‘The Bullion Report’
by Richard Zimmerman
Following the 1980 price peak in gold, there was a sell-off that probably left more than one investor wondering if precious metals had completely lost their luster. The Hunt Brothers’ manipulation of the silver markets also added its own tarnish to the world of bullion. As these two markets march to fresh highs this year, it is time to think about what pulled both markets down and why support may come at a higher level than you think.
As mentioned in previous reports, catalysts for rising prices include geopolitical tensions, inflation, and a host of other fear-inducing fundamentals. The jittery reaction to uncertain world and economic conditions doesn’t always cause the pendulum to swing towards higher ranges. There is one thing in particular that can make gold buyers into gold sellers. That is an increase in gold sales from large banks or investors.
This fear was one of the biggest culprits for the most recent low price in gold.
In the late 1990s, there were a number of gold sales that were thought to be impacting the broader market. Sales were coming from central banks including Bank of England auctions and other European nations. The result of rumors over more central bank sales, especially considering the lower prices for gold, was a threat of destabilizing the market. Since central banks held so much of the physical gold at the time, some of them came together to take action to prevent a rapid decline in prices. The result of their meeting was a gentleman’s agreement on gold sales. During an IMF meeting in the fall of 1999, the Central Bank Gold Agreement (or Washington Agreement on Gold) was signed, passing into history with a pledge to limit sales of gold. Prices for the precious metal responded accordingly. In essence, the agreement proposed maintenance of gold as an important component of reserves and to cap annual gold sales. In its first version, the cap on sales was 2,000 tons total over 5 years, or no more than 400 tons each year. Signatories included:
• Oesterreichische Nationalbank
• Banca d’Italia
• Banque de France
• Banco do Portugal
• Schweizerische Nationalbank
• Banque Nationale de Belgique
• Banque Centrale du Luxembourg
• Deutsche Bundesbank
• Banco de España
• Bank of England
• Suomen Pankki
• De Nederlandsche Bank
• Central Bank of Ireland
• Sveriges Riksbank
• European Central Bank
Although not officially part of the agreement, the US, Japan, Australia, and the IMF “associated” themselves with it, often committing to not becoming potential gold sellers. In fact, the current 403 ton gold sales intention from the IMF was written into the third Central Bank Gold Agreement, recognized as being “accommodated within the…ceiling.”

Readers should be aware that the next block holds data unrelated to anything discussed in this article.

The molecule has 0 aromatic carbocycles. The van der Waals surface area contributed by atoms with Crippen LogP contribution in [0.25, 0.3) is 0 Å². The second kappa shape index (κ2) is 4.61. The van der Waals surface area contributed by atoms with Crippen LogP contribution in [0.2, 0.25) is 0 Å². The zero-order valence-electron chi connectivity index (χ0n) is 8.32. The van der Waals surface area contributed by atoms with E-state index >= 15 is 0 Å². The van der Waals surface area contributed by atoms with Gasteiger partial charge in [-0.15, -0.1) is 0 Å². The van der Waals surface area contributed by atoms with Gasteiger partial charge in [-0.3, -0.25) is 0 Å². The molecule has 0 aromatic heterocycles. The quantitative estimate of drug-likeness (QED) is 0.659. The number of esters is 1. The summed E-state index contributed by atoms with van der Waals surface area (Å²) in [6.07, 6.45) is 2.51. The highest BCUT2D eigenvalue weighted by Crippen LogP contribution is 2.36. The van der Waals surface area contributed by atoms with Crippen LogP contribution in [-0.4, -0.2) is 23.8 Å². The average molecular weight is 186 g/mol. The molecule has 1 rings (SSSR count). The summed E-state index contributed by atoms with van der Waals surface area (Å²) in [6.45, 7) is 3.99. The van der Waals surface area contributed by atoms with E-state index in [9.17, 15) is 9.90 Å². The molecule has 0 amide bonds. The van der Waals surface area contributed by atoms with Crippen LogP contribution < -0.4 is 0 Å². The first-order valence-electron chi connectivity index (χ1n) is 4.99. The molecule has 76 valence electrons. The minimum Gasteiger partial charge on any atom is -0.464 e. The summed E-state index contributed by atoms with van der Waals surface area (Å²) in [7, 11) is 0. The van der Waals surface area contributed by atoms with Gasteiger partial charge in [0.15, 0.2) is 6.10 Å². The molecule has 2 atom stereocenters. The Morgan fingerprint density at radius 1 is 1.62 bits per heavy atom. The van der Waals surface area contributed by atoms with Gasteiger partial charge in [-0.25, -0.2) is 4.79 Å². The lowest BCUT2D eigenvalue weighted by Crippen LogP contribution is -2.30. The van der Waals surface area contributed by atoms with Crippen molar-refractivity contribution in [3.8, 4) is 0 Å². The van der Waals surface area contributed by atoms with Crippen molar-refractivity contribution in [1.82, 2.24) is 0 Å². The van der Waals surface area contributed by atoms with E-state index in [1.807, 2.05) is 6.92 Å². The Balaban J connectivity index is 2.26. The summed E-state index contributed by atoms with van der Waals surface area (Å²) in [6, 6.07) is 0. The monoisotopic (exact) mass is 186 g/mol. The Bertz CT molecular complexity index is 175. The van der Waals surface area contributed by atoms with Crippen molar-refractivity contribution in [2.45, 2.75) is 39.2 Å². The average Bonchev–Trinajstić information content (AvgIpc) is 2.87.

The Central Bank Gold Agreement has been reviewed and renewed twice since its inception. The second version raised the gold sales ceiling to 500 tons per annum, not to exceed 2,500 tons total. The third and current version caps things at a combined 400 tons per year through to September 2014.
Criticism of the agreement included a charge by the Gold Anti-Trust Action Committee (GATA) which suggests that the intentions behind it were not as wholesome as they appear. The GATA appears to conclude that a dance between central banks and bullion banks over leased gold prevented currency depreciation under the agreement, and that central banks were involved in a price suppression scheme. Other issues include the notion that the agreement is not a treaty and is potentially akin to a cartel. As such, there is a potential for significant material manipulation of the supply side of the global gold market.
Of course, nothing is forever and it might be argued that the Central Bank Gold Agreement could build up to potential disaster if signatories ever change their minds on renewal. Previous attempts in the last century to govern gold prices and sales were not maintained in perpetuity.
Charges of potential manipulation, suppression or currency bolstering aside, the central bank agreement was a boon in some ways. It offers the potential to prevent a large run-off based on the idea that some of the largest holders of bullion would be auctioning off their assets. Even though the laws that govern central banks are not transparent, it is the gentleman’s agreement between these banks that can quickly quash rumors that led to sharp price declines in gold in the 1990s. The apparent transparency of the agreement removed a lot of the fear-factor surrounding the market and potential sales. Following the initial price spike after the agreement, the sector could focus on other fundamentals. This kind of accord, as long as it is maintained, will likely help to support precious metal prices, especially in the midst of continuing weaker economic conditions.
For your FREE gold trading kit, call (866)258-5997.
Gold and silver, like other commodities, have an intrinsic value, which is not arbitrary, but is dependent on their scarcity, the quantity of labour bestowed in procuring them, and the value of the capital employed in the mines which produce them. -David Ricardo